Night sky, July 2023: What you can see tonight [maps]

The night sky is more than just the moon and stars, if you know when and where to look.
Find out the latest night sky events and how to see them in this skywatching guide. (Image credit: Future)
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Celestron Astro Fi 102

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Looking for a telescope for the next night sky event? We recommend the Celestron Astro Fi 102 as the top pick in our best beginner's telescope guide

The night sky tonight and on any clear night offers an ever-changing display of fascinating objects you can see, from stars and constellations to bright planets, the moon, and sometimes special events like meteor showers.

Observing the night sky can be done with no special equipment, although a sky map can be very useful, and a good telescope or binoculars will enhance some experiences and bring some otherwise invisible objects into view. You can also use astronomy accessories to make your observing easier, and use our Satellite Tracker page powered by N2YO.comto find out when and how to see the International Space Station and other satellites. We also have a helpful guide on how you can see and track a Starlink satellite train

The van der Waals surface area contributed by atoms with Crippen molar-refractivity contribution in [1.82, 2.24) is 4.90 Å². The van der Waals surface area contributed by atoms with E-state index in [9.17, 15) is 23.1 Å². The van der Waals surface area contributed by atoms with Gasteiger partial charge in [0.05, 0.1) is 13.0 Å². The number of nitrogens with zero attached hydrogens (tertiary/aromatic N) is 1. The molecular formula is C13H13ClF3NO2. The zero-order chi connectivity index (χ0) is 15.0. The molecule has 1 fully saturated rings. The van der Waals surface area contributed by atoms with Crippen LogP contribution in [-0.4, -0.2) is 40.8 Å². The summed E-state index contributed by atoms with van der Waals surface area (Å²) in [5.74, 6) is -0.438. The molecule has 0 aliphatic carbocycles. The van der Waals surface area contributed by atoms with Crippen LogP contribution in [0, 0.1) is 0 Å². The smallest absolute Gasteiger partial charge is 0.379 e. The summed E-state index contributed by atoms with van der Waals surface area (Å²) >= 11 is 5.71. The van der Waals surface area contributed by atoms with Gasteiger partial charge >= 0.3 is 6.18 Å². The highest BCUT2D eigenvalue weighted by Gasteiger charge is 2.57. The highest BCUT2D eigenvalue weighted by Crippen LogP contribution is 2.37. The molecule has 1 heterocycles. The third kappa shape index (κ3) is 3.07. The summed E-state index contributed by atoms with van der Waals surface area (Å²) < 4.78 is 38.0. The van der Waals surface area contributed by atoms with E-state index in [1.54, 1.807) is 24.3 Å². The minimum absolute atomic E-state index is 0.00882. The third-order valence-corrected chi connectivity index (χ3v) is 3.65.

You can also capture the night sky by using any of the best cameras for astrophotography, along with a selection of the best lenses for astrophotography

Read on to find out what's up in the night sky tonight (planets visible now, moon phases, observing highlights this month) plus other resources (skywatching terms, night sky observing tips and further reading)

Related: The brightest planets in June's night sky: How to see them (and when)

Monthly skywatching information is provided to by Chris Vaughan of Starry Night Education, the leader in space science curriculum solutions. Follow Starry Night on Twitter @StarryNightEdu and Chris at @Astrogeoguy

Editor's note: If you have an amazing skywatching photo and would like to share them with’s readers, send your photo(s), comments, and your name and location to

Calendar of observing highlights